Located in the northwest corner of the old city, the Damascus Citadel (قلعة دمشق) was first fortified under Turkmen warlord Aziz Bin Awaq al-Khawarzami (ازيز بن أوق الخوارزمي) in 1076. It was not completed during his reign, but under subsequent ruler Abu Said Taj al-Dawleh Tatash al-Seljuqi (أبو سعيد تاج الدولة تتش السلجوقي). The citadel was expanded and modified several times in the following centuries, and needed to be restored after numerous sieges by both the Crusaders and rival Muslim armies. After several unsuccessful attempts, Nur al-Din Mahmoud Zenki (نور الدين محمود زنكي) captured Damascus (دمشق) in 1154, taking up residence in the citadel. Significant improvements to the city’s fortifications were undertaken during his rule, as well as restorations after an earthquake in 1170.
Soon after the death of Nur al-Din (نور الدين) in 1174, the city was captured by Salah al-Din Yousef Bin Ayoub (صلاح الدين يوسف بن أيوب). He added a tower to the citadel and restored its residential buildings. After a period of instability subsequent to the death of Salah al-Din (صلاح الدين) in 1193, al-Aadil Seif al-Din Abu Bakr Bin Ayoub (العادل سيف الدين أبو بكر بن أيوب) eventually asserted control over Damascus (دمشق). al-Aadil Seif al-Din (العادل سيف الدين) was responsible for extensive rebuilding of the citadel between 1203 and 1216. This was partially in response to earthquakes in 1200 and 1202, but mostly motivated by the need to adapt to advancements in siege warfare that necessitated reinforced defenses. al-Aadil Seif al-Din (العادل سيف الدين) died in 1218, and the city suffered from a period of instability and power struggles for several decades.
The Mongols conquered Damascus (دمشق) and dismantled much of the city’s defenses in 1260. They were defeated by the Mamluks later that year, and the citadel was rebuilt under al-Zahir Rukn al-Din Baibars al-Bandaqdari (الظاهر ركن الدين بيبرس البندقداري). The citadel was besieged by the Mongols again in 1300, suffering significant damage to its eastern side. Throughout the 14th century, conflict between the rulers of Cairo (Egypt) and Aleppo (حلب) led to several more sieges on the city. Further destruction was inflicted upon the citadel in 1400-1401, when the city was once again besieged by the Mongols. The garrison surrendered after mining brought down the northwestern tower. The citadel’s defenders were massacred and the Umayyad Mosque (الجامع الاموي) was burned. The damage was not repaired until 1407, and further restorations took place in the late 15th and early 16th centuries.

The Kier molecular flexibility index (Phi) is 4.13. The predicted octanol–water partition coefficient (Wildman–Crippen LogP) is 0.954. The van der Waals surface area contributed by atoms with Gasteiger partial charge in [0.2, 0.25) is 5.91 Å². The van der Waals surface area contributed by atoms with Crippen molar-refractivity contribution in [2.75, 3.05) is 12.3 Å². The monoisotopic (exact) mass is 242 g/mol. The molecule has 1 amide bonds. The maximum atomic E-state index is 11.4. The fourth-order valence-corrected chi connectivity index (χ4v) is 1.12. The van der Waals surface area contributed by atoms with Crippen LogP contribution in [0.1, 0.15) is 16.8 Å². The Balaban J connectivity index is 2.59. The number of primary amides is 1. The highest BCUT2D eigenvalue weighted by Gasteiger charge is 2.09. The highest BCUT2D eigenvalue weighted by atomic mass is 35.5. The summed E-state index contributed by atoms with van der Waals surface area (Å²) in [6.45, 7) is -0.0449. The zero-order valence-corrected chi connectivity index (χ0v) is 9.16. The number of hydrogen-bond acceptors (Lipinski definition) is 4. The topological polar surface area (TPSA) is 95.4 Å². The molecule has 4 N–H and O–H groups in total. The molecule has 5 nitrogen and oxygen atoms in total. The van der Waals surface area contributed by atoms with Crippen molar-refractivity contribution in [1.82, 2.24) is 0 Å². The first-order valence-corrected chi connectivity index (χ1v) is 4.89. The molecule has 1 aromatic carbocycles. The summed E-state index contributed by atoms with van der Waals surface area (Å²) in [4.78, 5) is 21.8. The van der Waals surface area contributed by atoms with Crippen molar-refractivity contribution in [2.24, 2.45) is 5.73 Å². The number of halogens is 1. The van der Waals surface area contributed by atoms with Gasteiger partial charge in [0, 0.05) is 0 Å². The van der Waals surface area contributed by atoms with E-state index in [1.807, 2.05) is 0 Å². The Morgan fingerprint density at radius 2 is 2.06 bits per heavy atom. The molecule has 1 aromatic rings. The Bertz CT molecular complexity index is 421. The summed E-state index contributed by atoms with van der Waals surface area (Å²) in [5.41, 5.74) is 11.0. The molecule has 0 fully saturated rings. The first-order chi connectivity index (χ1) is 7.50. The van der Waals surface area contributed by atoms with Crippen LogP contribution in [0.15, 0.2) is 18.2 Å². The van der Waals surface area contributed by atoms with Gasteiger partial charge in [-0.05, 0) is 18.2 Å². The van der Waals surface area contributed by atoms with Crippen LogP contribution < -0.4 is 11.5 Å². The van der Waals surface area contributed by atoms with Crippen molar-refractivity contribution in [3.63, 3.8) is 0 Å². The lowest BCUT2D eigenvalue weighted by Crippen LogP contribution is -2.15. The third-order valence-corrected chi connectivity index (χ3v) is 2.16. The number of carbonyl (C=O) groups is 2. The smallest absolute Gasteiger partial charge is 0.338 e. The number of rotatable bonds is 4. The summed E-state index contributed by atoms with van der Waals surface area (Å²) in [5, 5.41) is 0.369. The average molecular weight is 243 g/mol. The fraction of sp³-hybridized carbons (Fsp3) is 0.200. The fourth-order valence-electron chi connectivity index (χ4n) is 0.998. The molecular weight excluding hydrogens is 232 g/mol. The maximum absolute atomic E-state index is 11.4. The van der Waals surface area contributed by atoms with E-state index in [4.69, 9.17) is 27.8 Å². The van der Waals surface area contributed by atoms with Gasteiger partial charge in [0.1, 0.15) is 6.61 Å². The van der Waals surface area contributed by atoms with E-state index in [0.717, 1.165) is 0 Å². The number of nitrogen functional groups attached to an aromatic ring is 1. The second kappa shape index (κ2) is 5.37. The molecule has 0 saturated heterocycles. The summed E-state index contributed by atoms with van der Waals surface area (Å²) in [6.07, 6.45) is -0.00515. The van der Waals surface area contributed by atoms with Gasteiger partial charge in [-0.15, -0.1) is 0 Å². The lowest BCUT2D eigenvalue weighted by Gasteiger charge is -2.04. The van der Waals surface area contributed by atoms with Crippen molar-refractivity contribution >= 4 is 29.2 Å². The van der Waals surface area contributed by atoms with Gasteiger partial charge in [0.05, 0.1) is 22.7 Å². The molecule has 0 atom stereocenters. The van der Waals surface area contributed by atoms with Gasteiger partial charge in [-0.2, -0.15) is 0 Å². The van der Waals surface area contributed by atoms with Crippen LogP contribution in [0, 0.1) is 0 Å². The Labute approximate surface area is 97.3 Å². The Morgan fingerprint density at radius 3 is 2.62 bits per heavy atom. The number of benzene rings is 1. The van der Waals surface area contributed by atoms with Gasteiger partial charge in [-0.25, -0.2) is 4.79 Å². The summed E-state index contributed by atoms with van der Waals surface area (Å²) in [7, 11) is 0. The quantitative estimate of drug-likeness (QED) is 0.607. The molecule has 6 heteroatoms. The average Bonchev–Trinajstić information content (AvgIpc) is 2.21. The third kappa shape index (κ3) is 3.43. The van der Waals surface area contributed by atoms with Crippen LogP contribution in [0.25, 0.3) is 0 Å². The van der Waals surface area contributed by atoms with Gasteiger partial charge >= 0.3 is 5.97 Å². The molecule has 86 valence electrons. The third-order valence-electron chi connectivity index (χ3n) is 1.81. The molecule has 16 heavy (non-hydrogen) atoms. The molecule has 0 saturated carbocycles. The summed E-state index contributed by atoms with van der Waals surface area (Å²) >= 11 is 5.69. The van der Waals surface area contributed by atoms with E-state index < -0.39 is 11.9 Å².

The Ottomans controlled Damascus (دمشق) from much of the 16th century onward, and their infantry occupied the citadel throughout much of this period. While the Ottoman era was characterized by relative stability, occasional conflict between Ottoman troops, governors of the city, and Damascene residents resulted in further damage to the citadel. An earthquake in 1759 caused the western and southern walls to collapse, but the damage was repaired in 1761. In 1860, Christian refugees who had fled from Lebanon to Damascus (دمشق) sought refuge in the citadel after sectarian tensions erupted into massacres against the city’s Christian population. European travelers reported the defenses of the citadel remained in good condition in 1895, but the internal structures were in ruin. The citadel was used as a barracks and prison by Ottoman authorities until the arrival of allied forces towards the end of World War I, and continued to serve that purpose through the French Mandate and until 1986.
The Damascus Citadel (قلعة دمشق) is not nearly as imposing as its counterpart in Aleppo (حلب), built on flat ground with no natural defenses aside from the Barada River (نهر بردى) bordering its northern walls. The citadel has been undergoing restorations throughout the past decade, but most of the interior remains in ruin. The large courtyard is occasionally open to visitors, but a circuit of the external walls gives the best impression of the fortifications. The southwestern tower, at the entrance to Souq al-Hamidiyeh (سوق الحميدية), is perhaps the most remarkable of the twelve surviving towers. The northwestern tower, dated by inscription to 1209, is the largest at 21 meters by 23 meters. The eastern entrance to the citadel, built during the reign of al-Aadil Seif al-Din (العادل سيف الدين), features a gateway decorated with muqarnas leading to an incredible domed hall supported by four massive columns.
Getting There: The Damascus Citadel (قلعة دمشق) is located in the northwest corner of the old city of Damascus (دمشق), located between the Barada River (نهر بردى) to the north and Souq al-Hamidiyeh (سوق الحميدية) to the south.
Coordinates: 33°30’42.00″N / 36°18’08.00″E
Transliteration Variants: Qalaat Damashq
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